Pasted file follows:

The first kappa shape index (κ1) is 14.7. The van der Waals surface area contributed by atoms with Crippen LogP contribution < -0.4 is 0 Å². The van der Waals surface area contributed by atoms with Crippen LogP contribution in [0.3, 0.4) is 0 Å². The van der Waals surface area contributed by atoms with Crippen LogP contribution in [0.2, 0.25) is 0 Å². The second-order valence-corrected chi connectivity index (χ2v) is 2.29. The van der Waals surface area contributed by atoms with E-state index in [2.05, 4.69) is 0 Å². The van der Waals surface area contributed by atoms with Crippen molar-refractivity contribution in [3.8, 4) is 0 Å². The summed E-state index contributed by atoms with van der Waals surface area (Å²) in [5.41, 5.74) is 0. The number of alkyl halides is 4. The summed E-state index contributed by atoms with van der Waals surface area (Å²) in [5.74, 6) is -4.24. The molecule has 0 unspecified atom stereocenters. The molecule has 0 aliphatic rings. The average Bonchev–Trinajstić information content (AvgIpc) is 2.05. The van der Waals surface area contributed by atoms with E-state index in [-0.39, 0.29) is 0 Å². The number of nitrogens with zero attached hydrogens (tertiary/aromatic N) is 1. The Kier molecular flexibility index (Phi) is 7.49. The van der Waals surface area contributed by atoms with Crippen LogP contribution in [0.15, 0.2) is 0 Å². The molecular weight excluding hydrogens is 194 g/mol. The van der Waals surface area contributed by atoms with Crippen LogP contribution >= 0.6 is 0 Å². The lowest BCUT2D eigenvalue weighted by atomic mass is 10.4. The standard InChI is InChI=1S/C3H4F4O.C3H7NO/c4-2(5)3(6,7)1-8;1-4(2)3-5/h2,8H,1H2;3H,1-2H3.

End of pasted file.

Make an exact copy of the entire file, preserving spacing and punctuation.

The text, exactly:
The first kappa shape index (κ1) is 14.7. The van der Waals surface area contributed by atoms with Crippen LogP contribution < -0.4 is 0 Å². The van der Waals surface area contributed by atoms with Crippen LogP contribution in [0.3, 0.4) is 0 Å². The van der Waals surface area contributed by atoms with Crippen LogP contribution in [0.2, 0.25) is 0 Å². The second-order valence-corrected chi connectivity index (χ2v) is 2.29. The van der Waals surface area contributed by atoms with E-state index in [2.05, 4.69) is 0 Å². The van der Waals surface area contributed by atoms with Crippen molar-refractivity contribution in [3.8, 4) is 0 Å². The summed E-state index contributed by atoms with van der Waals surface area (Å²) in [5.41, 5.74) is 0. The number of alkyl halides is 4. The summed E-state index contributed by atoms with van der Waals surface area (Å²) in [5.74, 6) is -4.24. The molecule has 0 unspecified atom stereocenters. The molecule has 0 aliphatic rings. The average Bonchev–Trinajstić information content (AvgIpc) is 2.05. The van der Waals surface area contributed by atoms with E-state index in [-0.39, 0.29) is 0 Å². The number of nitrogens with zero attached hydrogens (tertiary/aromatic N) is 1. The Kier molecular flexibility index (Phi) is 7.49. The van der Waals surface area contributed by atoms with Crippen LogP contribution in [0.15, 0.2) is 0 Å². The molecular weight excluding hydrogens is 194 g/mol. The van der Waals surface area contributed by atoms with Crippen LogP contribution >= 0.6 is 0 Å². The lowest BCUT2D eigenvalue weighted by atomic mass is 10.4. The standard InChI is InChI=1S/C3H4F4O.C3H7NO/c4-2(5)3(6,7)1-8;1-4(2)3-5/h2,8H,1H2;3H,1-2H3.